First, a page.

• Iowa state Rep. Phyllis Thede says she has taken on health insurance companies “hellbent on denying coverage” in an ad from the Iowa Democratic Party and Thede.

Celinda Lake, a Democratic pollster who has worked for President Biden, said Democrats should be swinging big on health care, believing it’s a potent midterm message the party isn’t using enough. It provides a direct contrast to Republicans, who all voted against the party’s health and climate bill, and dealing with rising health-care costs is the party’s “single best answer” to inflation, she said.

“It mystifies me a little bit, and it disturbs me a lot,” she said, adding later that “the advertising that we’ve spent on abortion is exactly right. I think that, as Democrats, we've spent way too little on health care.”

GOP ads

Republicans and their affiliated groups released more than 110 health-related ads, and we also took a look at some of them. Similar to Democrats, we found a range of topics. 

  • Tennessee Gov. Bill Lee tells the camera that he expanded health benefits for new moms, referring to increasing postpartum Medicaid coverage, in an ad from his campaign.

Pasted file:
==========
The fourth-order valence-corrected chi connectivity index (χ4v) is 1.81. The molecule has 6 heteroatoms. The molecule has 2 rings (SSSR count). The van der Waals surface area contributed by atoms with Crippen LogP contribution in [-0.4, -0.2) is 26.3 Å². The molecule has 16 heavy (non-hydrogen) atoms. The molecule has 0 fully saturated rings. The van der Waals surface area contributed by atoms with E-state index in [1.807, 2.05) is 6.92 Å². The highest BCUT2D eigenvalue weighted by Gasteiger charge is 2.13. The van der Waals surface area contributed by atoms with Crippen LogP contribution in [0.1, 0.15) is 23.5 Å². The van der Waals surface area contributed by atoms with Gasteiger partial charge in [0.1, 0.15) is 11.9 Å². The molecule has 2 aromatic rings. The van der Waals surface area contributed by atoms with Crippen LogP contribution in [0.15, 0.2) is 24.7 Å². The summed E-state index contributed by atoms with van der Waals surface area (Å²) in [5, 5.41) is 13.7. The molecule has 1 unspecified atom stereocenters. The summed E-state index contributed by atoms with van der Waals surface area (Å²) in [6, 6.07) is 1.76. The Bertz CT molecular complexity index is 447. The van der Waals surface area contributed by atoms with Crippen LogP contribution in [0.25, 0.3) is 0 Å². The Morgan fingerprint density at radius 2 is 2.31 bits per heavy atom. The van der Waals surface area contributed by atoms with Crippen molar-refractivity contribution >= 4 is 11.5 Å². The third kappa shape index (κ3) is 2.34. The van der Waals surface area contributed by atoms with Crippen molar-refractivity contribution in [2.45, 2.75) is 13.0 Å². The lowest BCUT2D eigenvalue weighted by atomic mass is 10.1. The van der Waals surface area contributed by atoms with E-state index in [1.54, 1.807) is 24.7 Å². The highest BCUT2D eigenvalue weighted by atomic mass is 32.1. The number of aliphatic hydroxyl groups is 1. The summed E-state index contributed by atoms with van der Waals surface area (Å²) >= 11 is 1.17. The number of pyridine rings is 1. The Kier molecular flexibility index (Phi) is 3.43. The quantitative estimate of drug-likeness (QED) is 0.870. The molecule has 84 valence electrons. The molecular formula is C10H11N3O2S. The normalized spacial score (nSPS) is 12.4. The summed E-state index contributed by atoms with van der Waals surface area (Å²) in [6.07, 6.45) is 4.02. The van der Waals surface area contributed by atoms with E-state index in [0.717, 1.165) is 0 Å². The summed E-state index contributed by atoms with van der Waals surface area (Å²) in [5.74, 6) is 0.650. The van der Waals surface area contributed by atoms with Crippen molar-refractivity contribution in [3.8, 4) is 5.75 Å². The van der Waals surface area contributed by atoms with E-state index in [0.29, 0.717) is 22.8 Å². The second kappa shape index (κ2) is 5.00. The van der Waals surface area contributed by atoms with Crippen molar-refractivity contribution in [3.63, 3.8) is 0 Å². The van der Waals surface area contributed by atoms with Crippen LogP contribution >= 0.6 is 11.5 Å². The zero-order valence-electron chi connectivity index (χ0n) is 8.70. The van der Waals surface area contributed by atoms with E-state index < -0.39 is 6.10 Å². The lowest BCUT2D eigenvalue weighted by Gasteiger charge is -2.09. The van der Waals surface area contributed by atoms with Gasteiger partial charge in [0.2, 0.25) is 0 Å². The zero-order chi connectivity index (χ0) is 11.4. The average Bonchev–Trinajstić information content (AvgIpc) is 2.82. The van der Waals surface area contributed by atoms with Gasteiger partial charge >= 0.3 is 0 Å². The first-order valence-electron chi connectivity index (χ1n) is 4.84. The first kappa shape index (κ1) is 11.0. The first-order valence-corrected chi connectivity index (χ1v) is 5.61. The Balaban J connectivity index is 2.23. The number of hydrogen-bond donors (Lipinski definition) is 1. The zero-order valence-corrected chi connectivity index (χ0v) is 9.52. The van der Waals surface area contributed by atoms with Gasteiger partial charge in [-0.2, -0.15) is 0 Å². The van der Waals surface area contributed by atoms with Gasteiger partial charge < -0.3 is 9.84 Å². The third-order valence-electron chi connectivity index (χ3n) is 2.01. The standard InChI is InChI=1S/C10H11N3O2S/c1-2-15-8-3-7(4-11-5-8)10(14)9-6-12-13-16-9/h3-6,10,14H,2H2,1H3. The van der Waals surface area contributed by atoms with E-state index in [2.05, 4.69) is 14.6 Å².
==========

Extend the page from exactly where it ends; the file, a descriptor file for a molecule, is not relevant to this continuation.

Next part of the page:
• Rep. Cathy McMorris Rodgers (Wash.) touts her support for requiring hospitals and insurers to disclose their secretive prices, she says in a campaign ad. 
  • A spot from the National Republican Senate Committee against John Fetterman, the Democratic Senate candidate in Pennsylvania, claims he backs a “government takeover of health care."

Republicans and GOP-supporting groups are spending the most on ads pledging to lower taxes and accusing Democrats of raising them, as our editor Paige Winfield Cunningham recently explained in The 5-Minute Fix (you can sign up for that newsletter here!). They’re also pouring dollars into hammering Democrats on the country’s inflation and tapping into Americans’ fears on crime. Meanwhile, health care has repeatedly shown to be a toxic issue for the party, so they’ve been steering clear of pledging major changes to the system. 

Reproductive wars

Biden kicks off Democrats' midterm sprint with a focus on abortion

Biden promised to make codifying Roe v. Wade his first legislative priority if Democrats maintain control of the House and expand their ranks in the Senate in November, our colleagues Cleve R. Wootson Jr. and Tyler Pager report.

The new commitment from Biden is partly aimed at re-energizing the Democratic base and harnessing voter anger of the decision, as Republicans hammer Democrats on inflation and the economy with just three weeks to go before Election Day.